Republican House Speaker John Boehner weighed in on Tuesday, saying, "I don't know that we need another law, but I do believe that all children ought to be vaccinated."

There is no clear-cut political divide on vaccine aversion in the US. While some may be worried about an overreaching government decree, many others believe that vaccines can be linked to autism based on research that was debunked and retracted in 2011.

President Barack Obama, meanwhile, issued a defense of vaccinations on Sunday.

"You should get your kids vaccinated,” the president said in an interview with NBC.

Other Democrats excoriated Republicans for wavering, if only slightly, on the issue.

“Why is this so hard? When given the opportunity to show leadership in calling for Americans to vaccinate their children to protect our nation from the spread of disease, shouldn’t this be a no-brainer?” the Democratic National Committee said in a statement.

“Instead, Republican after Republican is bowing to the rhetoric of the anti-vaccination movement instead of standing up for the science supported by almost all doctors and scientists on protecting our kids and keeping our nation safe.”

Former US Secretary of State and likely Democratic presidential candidate Hillary Clinton took a jab at Republicans on Twitter:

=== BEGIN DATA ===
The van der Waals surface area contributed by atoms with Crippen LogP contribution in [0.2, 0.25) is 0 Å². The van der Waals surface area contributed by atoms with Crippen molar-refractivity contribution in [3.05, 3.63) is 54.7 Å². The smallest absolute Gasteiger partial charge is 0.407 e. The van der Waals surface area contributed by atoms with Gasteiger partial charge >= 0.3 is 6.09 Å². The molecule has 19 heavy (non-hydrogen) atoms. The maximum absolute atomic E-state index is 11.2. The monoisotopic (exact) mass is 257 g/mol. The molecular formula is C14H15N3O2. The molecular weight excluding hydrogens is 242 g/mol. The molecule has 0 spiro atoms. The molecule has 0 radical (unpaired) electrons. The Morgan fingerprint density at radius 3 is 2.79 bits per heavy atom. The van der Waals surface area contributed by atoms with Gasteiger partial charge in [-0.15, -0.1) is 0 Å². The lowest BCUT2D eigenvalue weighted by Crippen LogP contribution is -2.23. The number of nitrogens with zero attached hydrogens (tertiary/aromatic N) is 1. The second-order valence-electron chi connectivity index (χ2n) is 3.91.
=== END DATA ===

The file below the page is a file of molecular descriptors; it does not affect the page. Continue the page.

Yet both Obama and Clinton, while running for the Democratic presidential nomination in 2008, dabbled in anti-scientific rhetoric themselves when explaining their perceptions of vaccines.

In 2008, Obama said, "We've seen just a skyrocketing autism rate. Some people are suspicious that it's connected to the vaccines. This person included. The science right now is inconclusive, but we have to research it."

Clinton told an anti-vaccine group in 2008 that, “I am committed to make investments to find the causes of autism, including possible environmental causes like vaccines.”

John McCain, Obama’s eventual Republicans opponent for president in 2008, sounded similar tones.

“It's indisputable that (autism) is on the rise among children, the question is what's causing it,” McCain said in 2008 while on the campaign trail. “And we go back and forth and there's strong evidence that indicates it's got to do with a preservative in vaccines."

In 2014, instances of measles were as high as 644 cases across 27 US states, marking the the largest outbreak since the virus was declared eliminated in 2000.

Most of the cases this year are linked to several dozen non-vaccinated people exposed to measles at Disneyland in Anaheim, California.

The measles vaccine is readily available in the US, and has been a major public health success story in the sense that a scientific breakthroughs has been effectively utilized to largely eliminate a disease.

Across the US, vaccination exemption policies vary, as some require a simple parental signature, while others need a health care professional’s sign-off or a notarized permission form.

Forty-eight states allow faith-based vaccine exemptions, according to National Journal.